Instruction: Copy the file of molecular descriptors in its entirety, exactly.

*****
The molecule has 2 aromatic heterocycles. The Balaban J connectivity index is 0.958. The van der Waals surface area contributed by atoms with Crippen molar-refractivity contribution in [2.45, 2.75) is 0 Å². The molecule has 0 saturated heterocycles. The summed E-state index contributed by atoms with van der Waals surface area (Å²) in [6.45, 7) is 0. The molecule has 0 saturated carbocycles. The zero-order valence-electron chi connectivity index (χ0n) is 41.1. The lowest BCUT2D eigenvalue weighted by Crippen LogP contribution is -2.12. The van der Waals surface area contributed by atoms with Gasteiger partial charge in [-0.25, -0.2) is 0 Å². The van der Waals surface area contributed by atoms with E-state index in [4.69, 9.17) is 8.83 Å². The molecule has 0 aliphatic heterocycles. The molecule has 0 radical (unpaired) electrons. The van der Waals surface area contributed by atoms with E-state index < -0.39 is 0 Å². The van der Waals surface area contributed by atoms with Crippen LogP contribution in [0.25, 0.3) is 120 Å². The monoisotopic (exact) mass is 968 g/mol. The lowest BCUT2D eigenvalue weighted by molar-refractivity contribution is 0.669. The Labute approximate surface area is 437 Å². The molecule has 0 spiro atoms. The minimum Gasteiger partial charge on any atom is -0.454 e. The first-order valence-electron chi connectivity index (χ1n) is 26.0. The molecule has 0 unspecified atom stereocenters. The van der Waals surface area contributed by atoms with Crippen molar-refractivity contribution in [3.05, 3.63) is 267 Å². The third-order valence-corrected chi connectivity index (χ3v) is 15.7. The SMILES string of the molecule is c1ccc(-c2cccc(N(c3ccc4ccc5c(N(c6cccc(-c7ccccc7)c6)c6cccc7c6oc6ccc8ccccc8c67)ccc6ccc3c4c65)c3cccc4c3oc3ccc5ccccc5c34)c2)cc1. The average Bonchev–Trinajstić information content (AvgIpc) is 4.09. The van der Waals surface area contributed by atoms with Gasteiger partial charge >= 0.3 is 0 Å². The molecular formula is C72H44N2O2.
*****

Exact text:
The molecule has 2 aromatic heterocycles. The Balaban J connectivity index is 0.958. The van der Waals surface area contributed by atoms with Crippen molar-refractivity contribution in [2.45, 2.75) is 0 Å². The molecule has 0 saturated heterocycles. The summed E-state index contributed by atoms with van der Waals surface area (Å²) in [6.45, 7) is 0. The molecule has 0 saturated carbocycles. The zero-order valence-electron chi connectivity index (χ0n) is 41.1. The lowest BCUT2D eigenvalue weighted by Crippen LogP contribution is -2.12. The van der Waals surface area contributed by atoms with Gasteiger partial charge in [-0.25, -0.2) is 0 Å². The van der Waals surface area contributed by atoms with E-state index in [4.69, 9.17) is 8.83 Å². The molecule has 0 aliphatic heterocycles. The molecule has 0 radical (unpaired) electrons. The van der Waals surface area contributed by atoms with E-state index < -0.39 is 0 Å². The van der Waals surface area contributed by atoms with Crippen LogP contribution in [0.25, 0.3) is 120 Å². The monoisotopic (exact) mass is 968 g/mol. The lowest BCUT2D eigenvalue weighted by molar-refractivity contribution is 0.669. The Labute approximate surface area is 437 Å². The molecule has 0 spiro atoms. The minimum Gasteiger partial charge on any atom is -0.454 e. The first-order valence-electron chi connectivity index (χ1n) is 26.0. The molecule has 0 unspecified atom stereocenters. The van der Waals surface area contributed by atoms with Crippen molar-refractivity contribution in [3.05, 3.63) is 267 Å². The third-order valence-corrected chi connectivity index (χ3v) is 15.7. The SMILES string of the molecule is c1ccc(-c2cccc(N(c3ccc4ccc5c(N(c6cccc(-c7ccccc7)c6)c6cccc7c6oc6ccc8ccccc8c67)ccc6ccc3c4c65)c3cccc4c3oc3ccc5ccccc5c34)c2)cc1. The average Bonchev–Trinajstić information content (AvgIpc) is 4.09. The van der Waals surface area contributed by atoms with Gasteiger partial charge >= 0.3 is 0 Å². The molecular formula is C72H44N2O2.